Sustainability Pathways

Grassland Regeneration and Sustainability Standard (GRASS)

Grassland type Semi-natural
Name of practice Grassland Regeneration and Sustainability Standard (GRASS)
Name of main actor The Nature Conservancy (TNC), Ovis XXI
Type of actor(s) Farmers, Natural resources conservation groups, NGOs, Consumers, Private sector
Location Argentina
Agro-ecological region Temperate
Sustainability dimension involved Governance, Environmental, Economic, Social
Sustainability sub-themes Product Quality and Information, Decent Livelihood, Fair Trading Practices
Year of implementation 2011
Description of best practice The Grassland Regeneration and Sustainability Standard (GRASS) is a collaborative project involving The Nature Conservancy (TNC), Ovis XXI, rangeland scientists and grazing consultants, and a network of ranchers in the Argentinian and Chilean Patagonia. Patagonia’s 400 million acres of temperate grasslands support a unique biological and cultural heritage, and provide many important ecosystems services including clean air and water, forage for livestock, carbon sequestration, and habitat for wildlife. Most land is privately owned and sheep ranching for wool and meat is the most prevalent land-use. Poorly managed ranching is a strong driver of desertification. As such, it comprises both a threat and an opportunity to enhance grassland conservation in Patagonia. GRASS aims to support sustainable production and livelihoods, while maintaining and restoring the health of grasslands. Based on rigorous conservation science, planning and monitoring, GRASS provides market incentives to encourage widespread adoption of a sustainable production model for grassland landscapes. Through certification and labeling, GRASS engages consumers by providing a guarantee that products are conservation friendly. The standards work by providing accreditation to farmers that have adopted good practices in grassland management and stewardship. Participating farms must have an approved management plan including conservation measures, rangeland and grazing management, protection of unique and high-valued areas, and grassland restoration activities. Rangeland conditions are measured by a suite of indicators including site stability, water and nutrient cycle health, and community dynamics. Each farm conducts ongoing monitoring and annual assessments to track progress towards management goals. The standards incorporate experiences and knowledge from a range of different sources including ideas such as Holistic Management. GRASS will be reviewed every two years.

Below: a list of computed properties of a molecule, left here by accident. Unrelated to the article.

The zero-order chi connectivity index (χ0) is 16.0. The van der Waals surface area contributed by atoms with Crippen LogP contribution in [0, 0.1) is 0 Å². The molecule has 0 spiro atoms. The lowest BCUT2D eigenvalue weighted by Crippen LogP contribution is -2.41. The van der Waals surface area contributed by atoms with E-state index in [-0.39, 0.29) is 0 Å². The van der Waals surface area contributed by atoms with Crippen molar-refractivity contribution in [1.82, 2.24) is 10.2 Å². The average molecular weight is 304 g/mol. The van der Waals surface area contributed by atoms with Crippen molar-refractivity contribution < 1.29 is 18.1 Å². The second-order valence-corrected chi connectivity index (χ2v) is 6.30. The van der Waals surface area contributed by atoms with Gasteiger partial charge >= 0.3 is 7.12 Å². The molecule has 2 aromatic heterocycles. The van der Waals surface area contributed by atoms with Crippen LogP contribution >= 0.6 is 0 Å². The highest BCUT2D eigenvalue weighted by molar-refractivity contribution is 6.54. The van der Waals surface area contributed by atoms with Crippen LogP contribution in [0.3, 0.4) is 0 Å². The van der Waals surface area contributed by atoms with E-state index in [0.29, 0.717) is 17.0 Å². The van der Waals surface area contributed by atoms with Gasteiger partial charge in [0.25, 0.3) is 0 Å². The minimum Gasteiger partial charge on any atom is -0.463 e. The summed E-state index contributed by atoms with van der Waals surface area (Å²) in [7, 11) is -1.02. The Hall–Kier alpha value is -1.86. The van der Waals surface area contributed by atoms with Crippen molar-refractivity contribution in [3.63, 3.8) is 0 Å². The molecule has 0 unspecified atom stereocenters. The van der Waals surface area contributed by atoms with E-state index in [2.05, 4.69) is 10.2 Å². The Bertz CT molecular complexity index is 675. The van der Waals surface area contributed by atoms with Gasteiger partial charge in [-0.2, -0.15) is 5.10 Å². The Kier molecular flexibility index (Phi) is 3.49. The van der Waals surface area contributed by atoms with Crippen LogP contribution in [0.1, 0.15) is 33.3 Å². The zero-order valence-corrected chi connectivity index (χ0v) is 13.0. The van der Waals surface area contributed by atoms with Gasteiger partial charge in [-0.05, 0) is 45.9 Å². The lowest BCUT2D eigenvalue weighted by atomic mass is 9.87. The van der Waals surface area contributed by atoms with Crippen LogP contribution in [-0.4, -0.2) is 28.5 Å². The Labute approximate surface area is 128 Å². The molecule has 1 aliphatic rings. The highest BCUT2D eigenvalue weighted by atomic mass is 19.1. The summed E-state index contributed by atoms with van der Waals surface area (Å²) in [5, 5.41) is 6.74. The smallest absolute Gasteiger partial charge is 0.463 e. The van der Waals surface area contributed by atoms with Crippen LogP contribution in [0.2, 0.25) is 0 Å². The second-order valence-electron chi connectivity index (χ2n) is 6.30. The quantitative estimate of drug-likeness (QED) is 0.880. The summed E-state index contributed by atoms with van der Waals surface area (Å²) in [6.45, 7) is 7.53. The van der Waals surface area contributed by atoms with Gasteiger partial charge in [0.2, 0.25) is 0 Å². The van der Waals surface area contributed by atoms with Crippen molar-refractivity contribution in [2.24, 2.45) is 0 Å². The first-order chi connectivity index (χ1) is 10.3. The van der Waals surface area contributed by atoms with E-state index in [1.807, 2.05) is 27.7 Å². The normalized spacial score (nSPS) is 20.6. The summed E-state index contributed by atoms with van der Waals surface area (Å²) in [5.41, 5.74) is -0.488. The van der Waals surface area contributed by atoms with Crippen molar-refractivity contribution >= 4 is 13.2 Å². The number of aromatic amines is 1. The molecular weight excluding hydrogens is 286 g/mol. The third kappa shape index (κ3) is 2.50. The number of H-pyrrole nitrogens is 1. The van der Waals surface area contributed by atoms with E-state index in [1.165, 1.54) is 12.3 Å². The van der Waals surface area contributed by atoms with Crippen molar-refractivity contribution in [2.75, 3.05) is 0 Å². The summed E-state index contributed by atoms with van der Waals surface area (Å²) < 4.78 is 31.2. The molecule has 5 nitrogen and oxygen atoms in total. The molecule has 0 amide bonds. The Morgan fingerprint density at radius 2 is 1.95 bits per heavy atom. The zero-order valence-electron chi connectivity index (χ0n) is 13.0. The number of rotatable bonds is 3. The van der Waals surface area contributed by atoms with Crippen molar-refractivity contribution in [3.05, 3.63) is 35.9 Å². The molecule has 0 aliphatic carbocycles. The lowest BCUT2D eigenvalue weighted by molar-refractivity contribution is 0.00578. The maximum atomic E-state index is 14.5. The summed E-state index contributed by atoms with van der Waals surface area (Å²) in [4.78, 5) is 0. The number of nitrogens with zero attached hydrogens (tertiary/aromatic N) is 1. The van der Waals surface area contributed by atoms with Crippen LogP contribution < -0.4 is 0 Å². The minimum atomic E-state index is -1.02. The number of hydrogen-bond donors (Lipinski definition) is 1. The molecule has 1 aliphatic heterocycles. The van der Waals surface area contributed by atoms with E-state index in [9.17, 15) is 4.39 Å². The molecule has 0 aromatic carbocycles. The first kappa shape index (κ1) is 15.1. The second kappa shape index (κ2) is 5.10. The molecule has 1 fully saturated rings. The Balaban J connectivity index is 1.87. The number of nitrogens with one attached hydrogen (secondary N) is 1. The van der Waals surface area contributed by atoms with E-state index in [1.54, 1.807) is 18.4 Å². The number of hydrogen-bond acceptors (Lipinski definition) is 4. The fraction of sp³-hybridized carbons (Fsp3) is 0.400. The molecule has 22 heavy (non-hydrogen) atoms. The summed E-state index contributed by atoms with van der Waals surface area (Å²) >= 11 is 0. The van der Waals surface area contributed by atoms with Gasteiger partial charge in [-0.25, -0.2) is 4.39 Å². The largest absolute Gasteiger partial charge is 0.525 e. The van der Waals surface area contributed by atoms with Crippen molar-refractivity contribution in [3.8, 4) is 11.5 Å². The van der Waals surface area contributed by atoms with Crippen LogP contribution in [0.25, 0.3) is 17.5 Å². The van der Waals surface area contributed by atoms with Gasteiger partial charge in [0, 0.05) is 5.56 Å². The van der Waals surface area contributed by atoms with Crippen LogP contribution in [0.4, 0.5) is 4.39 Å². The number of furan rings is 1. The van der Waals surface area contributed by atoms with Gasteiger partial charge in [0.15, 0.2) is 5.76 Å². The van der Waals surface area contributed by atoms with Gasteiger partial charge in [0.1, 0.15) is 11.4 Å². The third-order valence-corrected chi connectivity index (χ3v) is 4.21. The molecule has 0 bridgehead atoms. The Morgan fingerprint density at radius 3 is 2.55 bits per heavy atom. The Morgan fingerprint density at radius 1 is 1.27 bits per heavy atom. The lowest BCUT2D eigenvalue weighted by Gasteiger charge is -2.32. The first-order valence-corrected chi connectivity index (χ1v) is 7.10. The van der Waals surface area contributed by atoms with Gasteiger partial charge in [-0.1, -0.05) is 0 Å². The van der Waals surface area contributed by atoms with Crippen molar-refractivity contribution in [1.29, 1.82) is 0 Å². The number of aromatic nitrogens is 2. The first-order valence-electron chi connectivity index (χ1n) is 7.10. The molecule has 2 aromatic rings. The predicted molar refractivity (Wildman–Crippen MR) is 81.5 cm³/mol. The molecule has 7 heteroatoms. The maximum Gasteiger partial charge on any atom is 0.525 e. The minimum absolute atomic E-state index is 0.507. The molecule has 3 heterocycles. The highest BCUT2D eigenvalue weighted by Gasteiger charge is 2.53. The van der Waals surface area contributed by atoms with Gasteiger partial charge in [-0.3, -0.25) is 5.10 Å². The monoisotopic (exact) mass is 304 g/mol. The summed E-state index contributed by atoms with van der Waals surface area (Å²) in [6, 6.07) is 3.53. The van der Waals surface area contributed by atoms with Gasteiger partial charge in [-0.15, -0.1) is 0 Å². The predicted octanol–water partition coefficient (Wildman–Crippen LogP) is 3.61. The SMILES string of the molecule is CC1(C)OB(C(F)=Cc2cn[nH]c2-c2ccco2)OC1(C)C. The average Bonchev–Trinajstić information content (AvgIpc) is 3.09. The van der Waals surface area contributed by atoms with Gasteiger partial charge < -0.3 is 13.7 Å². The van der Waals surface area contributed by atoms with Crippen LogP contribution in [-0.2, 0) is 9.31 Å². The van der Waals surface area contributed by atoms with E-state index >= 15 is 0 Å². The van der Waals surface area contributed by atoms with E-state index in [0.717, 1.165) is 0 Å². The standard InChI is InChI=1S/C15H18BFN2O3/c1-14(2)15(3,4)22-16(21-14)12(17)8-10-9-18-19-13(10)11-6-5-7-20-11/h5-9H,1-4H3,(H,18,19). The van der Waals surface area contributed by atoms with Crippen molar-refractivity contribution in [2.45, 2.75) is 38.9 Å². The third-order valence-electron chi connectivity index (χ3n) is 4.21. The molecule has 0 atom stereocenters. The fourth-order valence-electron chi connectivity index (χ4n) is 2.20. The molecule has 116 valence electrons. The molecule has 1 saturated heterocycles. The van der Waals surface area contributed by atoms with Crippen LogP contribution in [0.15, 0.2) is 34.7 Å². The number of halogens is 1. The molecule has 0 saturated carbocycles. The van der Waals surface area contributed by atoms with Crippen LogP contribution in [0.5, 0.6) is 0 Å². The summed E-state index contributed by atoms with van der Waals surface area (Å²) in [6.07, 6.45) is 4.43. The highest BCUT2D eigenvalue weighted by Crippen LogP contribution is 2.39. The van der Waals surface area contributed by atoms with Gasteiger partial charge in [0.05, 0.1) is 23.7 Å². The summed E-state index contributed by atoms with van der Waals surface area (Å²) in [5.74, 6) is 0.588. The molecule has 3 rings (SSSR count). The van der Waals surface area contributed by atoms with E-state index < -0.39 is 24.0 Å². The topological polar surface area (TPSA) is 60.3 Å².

Outcomes and impacts GRASS establishes a quality assurance system for sustainable grasslands management in Patagonia by defining guidelines and procedures including validation and auditing processes. GRASS will provide positive outcomes for people, wildlife and grasslands including: • Protection and restoration of grasslands and their unique and fragile environments. • Maintaining viable populations of key native wildlife species including puma, red fox, rhea, and guanaco. • Providing stable markets for high-quality grassland products, reflecting fair costs of production that will sustain the economic viability of accredited farms. The goal is to have 4.0 million hectares under certified sustainable grazing management by June 2015. Although GRASS has been developed for the Patagonia region, elements of the protocol are also being evaluated and applied in the USA and Mongolia. For more information see: http://magazine.nature.org/features/shear-salvation.xml
Contacts Stephan Halloy, The Nature Conservancy: shalloy@TNC.ORG